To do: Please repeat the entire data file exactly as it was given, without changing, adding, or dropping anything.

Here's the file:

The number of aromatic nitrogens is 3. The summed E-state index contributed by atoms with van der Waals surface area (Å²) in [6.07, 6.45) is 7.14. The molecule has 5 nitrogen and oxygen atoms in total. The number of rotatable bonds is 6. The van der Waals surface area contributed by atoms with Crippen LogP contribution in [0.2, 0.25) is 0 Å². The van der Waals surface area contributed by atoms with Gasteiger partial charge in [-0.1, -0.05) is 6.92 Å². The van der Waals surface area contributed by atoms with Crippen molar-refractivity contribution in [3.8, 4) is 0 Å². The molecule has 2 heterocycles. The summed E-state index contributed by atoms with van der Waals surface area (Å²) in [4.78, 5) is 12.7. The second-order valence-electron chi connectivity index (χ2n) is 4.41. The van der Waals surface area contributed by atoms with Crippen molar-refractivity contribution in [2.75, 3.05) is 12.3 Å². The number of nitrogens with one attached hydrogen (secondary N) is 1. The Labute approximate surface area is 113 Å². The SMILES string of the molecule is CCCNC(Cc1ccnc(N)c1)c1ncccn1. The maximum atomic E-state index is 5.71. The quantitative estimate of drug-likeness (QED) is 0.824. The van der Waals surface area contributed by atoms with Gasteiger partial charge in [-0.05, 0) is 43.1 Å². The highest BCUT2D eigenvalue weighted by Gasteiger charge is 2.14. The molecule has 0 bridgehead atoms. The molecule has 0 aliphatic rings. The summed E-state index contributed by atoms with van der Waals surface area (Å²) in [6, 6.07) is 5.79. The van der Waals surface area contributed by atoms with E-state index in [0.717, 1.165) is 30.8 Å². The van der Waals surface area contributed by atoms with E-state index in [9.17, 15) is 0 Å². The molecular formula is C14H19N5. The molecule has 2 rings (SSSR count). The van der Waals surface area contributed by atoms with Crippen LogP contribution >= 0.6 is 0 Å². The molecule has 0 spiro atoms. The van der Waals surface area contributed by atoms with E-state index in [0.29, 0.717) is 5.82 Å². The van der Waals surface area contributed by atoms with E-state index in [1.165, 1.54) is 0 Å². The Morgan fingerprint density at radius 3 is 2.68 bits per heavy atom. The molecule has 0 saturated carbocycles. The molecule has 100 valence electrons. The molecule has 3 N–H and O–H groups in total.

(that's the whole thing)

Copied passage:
The number of aromatic nitrogens is 3. The summed E-state index contributed by atoms with van der Waals surface area (Å²) in [6.07, 6.45) is 7.14. The molecule has 5 nitrogen and oxygen atoms in total. The number of rotatable bonds is 6. The van der Waals surface area contributed by atoms with Crippen LogP contribution in [0.2, 0.25) is 0 Å². The van der Waals surface area contributed by atoms with Gasteiger partial charge in [-0.1, -0.05) is 6.92 Å². The van der Waals surface area contributed by atoms with Crippen molar-refractivity contribution in [3.8, 4) is 0 Å². The molecule has 2 heterocycles. The summed E-state index contributed by atoms with van der Waals surface area (Å²) in [4.78, 5) is 12.7. The second-order valence-electron chi connectivity index (χ2n) is 4.41. The van der Waals surface area contributed by atoms with Crippen molar-refractivity contribution in [2.75, 3.05) is 12.3 Å². The number of nitrogens with one attached hydrogen (secondary N) is 1. The Labute approximate surface area is 113 Å². The SMILES string of the molecule is CCCNC(Cc1ccnc(N)c1)c1ncccn1. The maximum atomic E-state index is 5.71. The quantitative estimate of drug-likeness (QED) is 0.824. The van der Waals surface area contributed by atoms with Gasteiger partial charge in [-0.05, 0) is 43.1 Å². The highest BCUT2D eigenvalue weighted by Gasteiger charge is 2.14. The molecule has 0 bridgehead atoms. The molecule has 0 aliphatic rings. The summed E-state index contributed by atoms with van der Waals surface area (Å²) in [6, 6.07) is 5.79. The van der Waals surface area contributed by atoms with E-state index in [0.717, 1.165) is 30.8 Å². The van der Waals surface area contributed by atoms with E-state index in [9.17, 15) is 0 Å². The molecular formula is C14H19N5. The molecule has 2 rings (SSSR count). The van der Waals surface area contributed by atoms with Crippen LogP contribution >= 0.6 is 0 Å². The molecule has 0 spiro atoms. The van der Waals surface area contributed by atoms with E-state index in [0.29, 0.717) is 5.82 Å². The van der Waals surface area contributed by atoms with E-state index in [1.165, 1.54) is 0 Å². The Morgan fingerprint density at radius 3 is 2.68 bits per heavy atom. The molecule has 0 saturated carbocycles. The molecule has 100 valence electrons. The molecule has 3 N–H and O–H groups in total.